Under the current economic conditions, the official exchange rate is about 8.18 soles per USD.  But with some domestic policies that don’t allow Argentinians to buy foreign currency (recently those restrictions have been loosened) there’s a black market (called blue, actually) listing the same transaction at 12.8 USD today.  It’s somewhat illegal to exchange money outside of the official channels, but it’s so widespread, that the authorities look the other way.  The main tourist areas (like Calle Florida) are full of people whispering “cambio, cambio” and they typically offer close to that 12.8 rate.  The risk is that you may end up with fake bills, or the old swap, where you give them a $100 bill, they pretend you gave them a $10 or $20 and your exchange rate won’t be as advantageous after all ;-)  I’ve seen that in Romania before, and most inexperienced tourists won’t know what hit them.  The safer alternative is a service like Xoom where you can “send” money to yourself at any one of their locations, and pick it up at what today looks like 10.15 peso exchange rate.  Safest, of course, would be straight out of an ATM, but you’ll get it at the official [lowest] rate plus you’ll pay whatever fees.  So, under no circumstances use the ATM or credit card for purchases.  If cash is king everywhere else, here it’s emperor!  Just bring some cash to change locally, or send USD through the service i mentioned and pick up pesos in BA.  Just make sure the Xoom location will be open ;-)  For us, it happened to be Flag Day that Friday, so we had to cancel the transfer, since the service was closed!

K.  As long as we’re clear on that (there’s tons of advice on the topic on the web), let’s go take advantage of that exchange rate!  Let’s go spend some money!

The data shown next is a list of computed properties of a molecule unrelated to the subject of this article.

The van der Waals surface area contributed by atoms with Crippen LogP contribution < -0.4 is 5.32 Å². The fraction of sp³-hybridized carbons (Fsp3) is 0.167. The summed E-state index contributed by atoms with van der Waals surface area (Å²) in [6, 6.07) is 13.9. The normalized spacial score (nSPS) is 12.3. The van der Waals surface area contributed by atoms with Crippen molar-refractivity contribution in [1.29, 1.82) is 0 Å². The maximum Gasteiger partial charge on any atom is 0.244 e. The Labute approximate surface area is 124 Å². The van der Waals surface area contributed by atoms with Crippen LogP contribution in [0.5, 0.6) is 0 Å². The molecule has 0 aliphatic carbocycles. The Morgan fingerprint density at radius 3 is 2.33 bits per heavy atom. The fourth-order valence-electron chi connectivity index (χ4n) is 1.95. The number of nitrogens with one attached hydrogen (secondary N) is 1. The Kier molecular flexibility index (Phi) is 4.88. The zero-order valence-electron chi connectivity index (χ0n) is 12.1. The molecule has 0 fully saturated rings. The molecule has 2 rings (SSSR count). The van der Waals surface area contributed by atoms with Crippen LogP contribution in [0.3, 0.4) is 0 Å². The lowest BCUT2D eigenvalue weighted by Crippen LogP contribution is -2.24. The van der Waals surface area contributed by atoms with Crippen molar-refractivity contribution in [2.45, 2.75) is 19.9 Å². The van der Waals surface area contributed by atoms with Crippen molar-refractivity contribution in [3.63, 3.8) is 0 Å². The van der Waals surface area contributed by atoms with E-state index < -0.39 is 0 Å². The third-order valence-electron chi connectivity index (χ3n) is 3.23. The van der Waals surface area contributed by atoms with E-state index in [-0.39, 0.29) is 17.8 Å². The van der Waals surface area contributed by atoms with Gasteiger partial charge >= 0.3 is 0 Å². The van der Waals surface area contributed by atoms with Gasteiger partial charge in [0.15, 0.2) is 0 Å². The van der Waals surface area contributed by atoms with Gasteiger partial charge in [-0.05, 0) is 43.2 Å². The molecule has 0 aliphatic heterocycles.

Calle Florida is the main shopping drag, and naturally caters to tourists.  Ditto for the prices, as Galerias Pacifico gets pretty close to any mall in the US when it comes to prices.  I recommend Calle Murillo (Villa Crespo) for leather products, and San Telmo or Monserrat areas for arts and crafts.  We enjoyed a long walk down Defensa, which turns into a pedestrian-only street-vendor marketplace on weekends.  Lots of opportunities for bargain-hunting.  Lots of restaurants and street food as well.

Just a few blocks to the east of San Telmo is Puerto Madero – a newer development of condos, shops and nice restaurants.  One such notable restaurant is Siga La Vaca, a locals’ favorite where for $35 (fixed price) you can have an all-you-can-eat parrilla dinner that includes salads, appetizers, steak (or pork/chicken/etc.) desert and a half-bottle of wine or pitcher of beer.  We were there for lunch on a Friday (only $24 for the same menu) but the wait was over one hour long and we were too hungry to wait... We instead walked up north to Puente de la Mujer, enjoying the weather while the sun was out.  This was early winter after all in the southern hemisphere, and got quite chilly overnight.